Internet in the Boonies – or “Why I Hate HughesNet”

Sometimes a farmer needs the internet.  You may want to research livestock breeds, order heritage seeds from a mom and pop nursery, download an electrical schematic to fix the tractor, maintain a website to attract customers, or take an online course to further your education.

But out where we live, internet options are limited.  When we lived in the big city we had our choice of providers, pretty much all of whom delivered reasonably fast internet at a reasonable price.  It’s amazing what competition in the marketplace can do.  Unreliable companies and services go out of business quickly, and reliable companies continue on.  In rural America, that’s not the case.  From the time we moved to our farm in 2010 until September of 2015, we had only 1 choice in internet service provider – HughesNet.  Cue scary music.

We “inherited” our HughesNet service from the previous owners of our property.  But for 5 years, regardless of how many times I logged in and mad the change or called to tell them, HughesNet was never able to put our names on our service.  They were happy to accept our payments, but they were somehow unable to put our internet service into our names.

HughesNet Gen 4 advertises speeds of 15 megabites per second (mbps).  We never got close to that:

  
As you can see, with HughesNet Gen 4 we topped out at 3.49 mbps, and had periods of 0.10 mbps and 0.13 mbps.  And if the weather clouds up, forget it.  So the times that a farmer is most likely to have a moment to use the internet, it is not available.  HughesNet definitely overpromised and underdelivered.  Streaming video at those speeds is not a pleasant experience.  You can’t see any detail in the picture, and the constant buffering will quickly make you give up.  Video chatting with friends and family is out as well.

What you also don’t hear in the commercials, and did not tell us when we signed up for their service, is that HughesNet limits internet usage on your account.  You get 20 GB on the plan we had, which might seem like enough to watch a couple streaming movies in a month but is really only enough to update your computer and apps.  If you go over your 20 GB limit, HughesNet shuts your speed down to nothing.  Literally nothing.  You don’t think it’s possible for HughesNet service to get slower, but it is.

I tried many times to get HughesNet to look at our service, but they refused to acknowledge that there was any issue.  “Internet speeds vary” I was told.  “The issue must be with your computer.” “You must be measuring your internet speed incorrectly.” 

For those 20 GB of low speed (3.49 mbps maximum speed is low speed, HughesNet) our monthly bill was $99.99, plus all of the federal and state taxes that appear on any internet, cable, or phone bill.

We had Winstream phone service, and I would stop in their office in Campbellsville every few months and ask if their internet service was available to us yet.  The answer remained “no” until one auspicious day in late August of this year.  They gave me a modem and told me to hook it up to our phone line.  I asked how fast it was and the representative told me to expect 12 mbps at the top end.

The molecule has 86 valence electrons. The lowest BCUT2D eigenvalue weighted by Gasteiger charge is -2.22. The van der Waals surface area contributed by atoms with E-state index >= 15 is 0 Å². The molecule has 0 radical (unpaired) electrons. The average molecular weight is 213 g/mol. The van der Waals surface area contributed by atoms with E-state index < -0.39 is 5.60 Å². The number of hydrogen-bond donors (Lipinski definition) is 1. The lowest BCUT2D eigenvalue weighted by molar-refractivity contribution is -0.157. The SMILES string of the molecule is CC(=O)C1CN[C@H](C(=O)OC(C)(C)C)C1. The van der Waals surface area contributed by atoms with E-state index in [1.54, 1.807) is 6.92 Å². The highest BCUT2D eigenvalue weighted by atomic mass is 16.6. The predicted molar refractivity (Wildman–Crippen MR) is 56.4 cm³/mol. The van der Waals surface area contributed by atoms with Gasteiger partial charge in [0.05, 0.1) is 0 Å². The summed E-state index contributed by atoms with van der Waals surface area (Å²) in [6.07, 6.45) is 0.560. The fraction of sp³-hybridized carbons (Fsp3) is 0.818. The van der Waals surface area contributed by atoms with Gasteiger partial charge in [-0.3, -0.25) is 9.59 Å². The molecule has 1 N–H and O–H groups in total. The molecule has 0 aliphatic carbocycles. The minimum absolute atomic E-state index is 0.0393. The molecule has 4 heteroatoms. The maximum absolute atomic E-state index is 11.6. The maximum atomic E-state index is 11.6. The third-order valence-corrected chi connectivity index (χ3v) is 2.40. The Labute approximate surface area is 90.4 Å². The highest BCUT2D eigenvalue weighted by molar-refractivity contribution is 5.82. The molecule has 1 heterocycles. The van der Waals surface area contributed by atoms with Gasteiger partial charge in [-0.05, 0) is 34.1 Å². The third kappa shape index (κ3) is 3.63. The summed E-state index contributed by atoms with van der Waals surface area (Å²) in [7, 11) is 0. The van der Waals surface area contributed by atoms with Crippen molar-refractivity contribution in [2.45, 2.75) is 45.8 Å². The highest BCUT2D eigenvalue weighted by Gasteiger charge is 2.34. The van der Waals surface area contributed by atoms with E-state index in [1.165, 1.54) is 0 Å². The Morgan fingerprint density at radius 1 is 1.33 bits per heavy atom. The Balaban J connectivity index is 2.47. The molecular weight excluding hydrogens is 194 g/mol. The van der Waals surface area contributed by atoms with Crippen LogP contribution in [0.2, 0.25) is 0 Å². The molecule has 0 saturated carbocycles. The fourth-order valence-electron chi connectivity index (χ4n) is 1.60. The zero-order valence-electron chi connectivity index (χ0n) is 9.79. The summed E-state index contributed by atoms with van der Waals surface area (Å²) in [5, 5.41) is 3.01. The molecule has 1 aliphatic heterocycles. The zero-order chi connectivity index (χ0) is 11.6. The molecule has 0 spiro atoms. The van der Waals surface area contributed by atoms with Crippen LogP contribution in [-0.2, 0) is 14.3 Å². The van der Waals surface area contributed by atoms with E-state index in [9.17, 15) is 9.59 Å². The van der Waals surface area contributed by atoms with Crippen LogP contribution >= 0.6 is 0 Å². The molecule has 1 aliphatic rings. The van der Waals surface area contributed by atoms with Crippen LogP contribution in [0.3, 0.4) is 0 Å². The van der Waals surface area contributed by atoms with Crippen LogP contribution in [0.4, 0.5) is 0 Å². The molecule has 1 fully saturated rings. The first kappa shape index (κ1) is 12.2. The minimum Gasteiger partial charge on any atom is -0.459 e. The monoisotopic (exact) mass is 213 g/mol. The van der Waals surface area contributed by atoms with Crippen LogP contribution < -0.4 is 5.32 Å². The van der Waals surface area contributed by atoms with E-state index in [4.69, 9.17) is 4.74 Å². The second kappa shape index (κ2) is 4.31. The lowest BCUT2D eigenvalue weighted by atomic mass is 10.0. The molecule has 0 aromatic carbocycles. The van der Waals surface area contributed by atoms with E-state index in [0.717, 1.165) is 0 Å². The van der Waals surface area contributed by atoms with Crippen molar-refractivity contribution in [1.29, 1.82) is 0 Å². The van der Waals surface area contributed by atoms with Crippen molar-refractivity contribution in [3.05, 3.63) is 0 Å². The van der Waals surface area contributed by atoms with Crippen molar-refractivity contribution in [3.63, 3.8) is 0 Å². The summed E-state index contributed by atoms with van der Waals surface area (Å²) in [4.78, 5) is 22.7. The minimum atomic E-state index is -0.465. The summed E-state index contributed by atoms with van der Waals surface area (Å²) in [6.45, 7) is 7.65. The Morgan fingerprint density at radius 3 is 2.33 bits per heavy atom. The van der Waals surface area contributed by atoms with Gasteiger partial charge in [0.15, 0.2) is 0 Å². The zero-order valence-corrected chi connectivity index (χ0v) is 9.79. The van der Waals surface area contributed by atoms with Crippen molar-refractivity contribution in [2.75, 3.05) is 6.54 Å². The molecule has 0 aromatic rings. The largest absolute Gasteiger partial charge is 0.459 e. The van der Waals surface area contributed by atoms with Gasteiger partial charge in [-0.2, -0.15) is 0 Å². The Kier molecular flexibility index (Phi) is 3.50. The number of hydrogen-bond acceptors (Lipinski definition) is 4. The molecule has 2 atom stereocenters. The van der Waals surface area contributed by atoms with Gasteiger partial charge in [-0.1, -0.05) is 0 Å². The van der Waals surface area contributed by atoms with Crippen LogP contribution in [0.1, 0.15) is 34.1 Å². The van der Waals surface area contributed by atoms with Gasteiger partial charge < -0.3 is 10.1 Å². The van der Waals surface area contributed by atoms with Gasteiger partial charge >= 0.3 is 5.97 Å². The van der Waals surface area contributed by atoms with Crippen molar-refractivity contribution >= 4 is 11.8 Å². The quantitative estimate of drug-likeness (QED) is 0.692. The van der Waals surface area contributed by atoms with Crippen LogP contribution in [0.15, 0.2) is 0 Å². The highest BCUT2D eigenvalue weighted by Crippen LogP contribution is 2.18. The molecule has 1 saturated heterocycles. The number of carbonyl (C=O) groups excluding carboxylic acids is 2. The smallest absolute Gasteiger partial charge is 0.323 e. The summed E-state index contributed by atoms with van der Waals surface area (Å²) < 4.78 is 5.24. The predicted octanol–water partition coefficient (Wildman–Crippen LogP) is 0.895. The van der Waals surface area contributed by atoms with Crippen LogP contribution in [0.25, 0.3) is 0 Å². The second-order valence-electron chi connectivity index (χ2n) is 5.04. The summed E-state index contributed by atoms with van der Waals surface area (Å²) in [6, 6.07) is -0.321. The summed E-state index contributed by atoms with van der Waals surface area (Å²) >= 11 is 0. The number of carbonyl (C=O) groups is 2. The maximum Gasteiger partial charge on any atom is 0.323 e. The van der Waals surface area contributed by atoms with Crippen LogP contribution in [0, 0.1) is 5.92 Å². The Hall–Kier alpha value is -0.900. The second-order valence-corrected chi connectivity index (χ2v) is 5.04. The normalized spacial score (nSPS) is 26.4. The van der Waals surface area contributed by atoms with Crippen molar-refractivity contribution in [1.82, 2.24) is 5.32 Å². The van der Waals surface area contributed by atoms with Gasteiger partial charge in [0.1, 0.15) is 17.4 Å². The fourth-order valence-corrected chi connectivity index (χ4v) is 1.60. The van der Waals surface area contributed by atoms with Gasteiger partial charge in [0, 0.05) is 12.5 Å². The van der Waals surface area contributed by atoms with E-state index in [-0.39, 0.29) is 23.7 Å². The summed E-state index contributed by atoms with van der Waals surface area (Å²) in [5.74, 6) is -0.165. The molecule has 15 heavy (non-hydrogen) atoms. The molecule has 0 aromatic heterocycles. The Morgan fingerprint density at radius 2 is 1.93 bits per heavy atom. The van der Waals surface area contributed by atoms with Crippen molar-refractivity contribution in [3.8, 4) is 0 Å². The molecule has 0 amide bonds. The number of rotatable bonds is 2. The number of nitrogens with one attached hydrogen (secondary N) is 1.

“Is there a limit on internet usage or downloads?” I asked.

“What? Of course not.”

I took the modem, plugged it in, and 5 miutes later Lindsey said “It’s like we just jumped 30 years in technology.”

It was that much better.

  
Windstream delivered exactly what they said.  12 mbps.  No download limits.  We can stream movies and video chat with our families when our son wants to see his grandparents.

Videos are in HD and don’t have to buffer.  Updating a computer takes minutes rather than hours.  My son now knows his grandparents have discernible faces.

And the price?

Hard to say.  

I can tell you this.  We were paying $45 for Windstream phone service and $99.99 for HughesNet internet.  Now Windstream gives us much better internet service and upgraded our existing phone service for a monthly bill of $64.99.

Life is better.

One of the best phone calls I have ever gotten to make was to break up with HughesNet.  Of  course, I had to tell them my name was Michael, because they still couldn’t get my name on my account.

Check out provider options before moving out to the boonies.  You may have more luck than we did starting out.   I can heartily recommend Windstream, and tell you with equal vigor to steer clear of HughesNet.

Happy interwebbing, farmers.  May you find non-buffering vdeos of rotationally-grazed cattle in your future.

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One thought on “Internet in the Boonies – or “Why I Hate HughesNet”

  1. Uncle Chris Jacobsen says:

    everyone I know including us have had a terrible experience with Hughes net. Glad you got it worked out

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